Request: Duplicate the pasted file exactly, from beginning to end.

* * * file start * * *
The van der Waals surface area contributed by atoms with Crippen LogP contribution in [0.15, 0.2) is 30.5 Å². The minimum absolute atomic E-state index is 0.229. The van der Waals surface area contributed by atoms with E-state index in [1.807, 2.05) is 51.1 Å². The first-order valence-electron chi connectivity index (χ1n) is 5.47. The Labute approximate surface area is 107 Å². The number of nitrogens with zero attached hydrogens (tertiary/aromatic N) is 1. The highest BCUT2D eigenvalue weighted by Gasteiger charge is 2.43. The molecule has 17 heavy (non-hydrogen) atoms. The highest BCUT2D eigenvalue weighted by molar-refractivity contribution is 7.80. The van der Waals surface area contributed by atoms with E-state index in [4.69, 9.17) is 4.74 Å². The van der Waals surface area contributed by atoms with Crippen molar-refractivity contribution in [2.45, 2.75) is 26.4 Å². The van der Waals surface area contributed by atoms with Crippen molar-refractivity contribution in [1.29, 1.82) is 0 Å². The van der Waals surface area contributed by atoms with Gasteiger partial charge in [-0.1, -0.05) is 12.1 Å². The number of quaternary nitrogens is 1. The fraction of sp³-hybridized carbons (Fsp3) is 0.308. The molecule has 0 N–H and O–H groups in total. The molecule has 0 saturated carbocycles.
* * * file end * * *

The van der Waals surface area contributed by atoms with Crippen LogP contribution in [0.15, 0.2) is 30.5 Å². The minimum absolute atomic E-state index is 0.229. The van der Waals surface area contributed by atoms with E-state index in [1.807, 2.05) is 51.1 Å². The first-order valence-electron chi connectivity index (χ1n) is 5.47. The Labute approximate surface area is 107 Å². The number of nitrogens with zero attached hydrogens (tertiary/aromatic N) is 1. The highest BCUT2D eigenvalue weighted by Gasteiger charge is 2.43. The molecule has 17 heavy (non-hydrogen) atoms. The highest BCUT2D eigenvalue weighted by molar-refractivity contribution is 7.80. The van der Waals surface area contributed by atoms with E-state index in [4.69, 9.17) is 4.74 Å². The van der Waals surface area contributed by atoms with Crippen molar-refractivity contribution in [2.45, 2.75) is 26.4 Å². The van der Waals surface area contributed by atoms with Crippen molar-refractivity contribution in [1.29, 1.82) is 0 Å². The van der Waals surface area contributed by atoms with Gasteiger partial charge in [-0.1, -0.05) is 12.1 Å². The number of quaternary nitrogens is 1. The fraction of sp³-hybridized carbons (Fsp3) is 0.308. The molecule has 0 N–H and O–H groups in total. The molecule has 0 saturated carbocycles.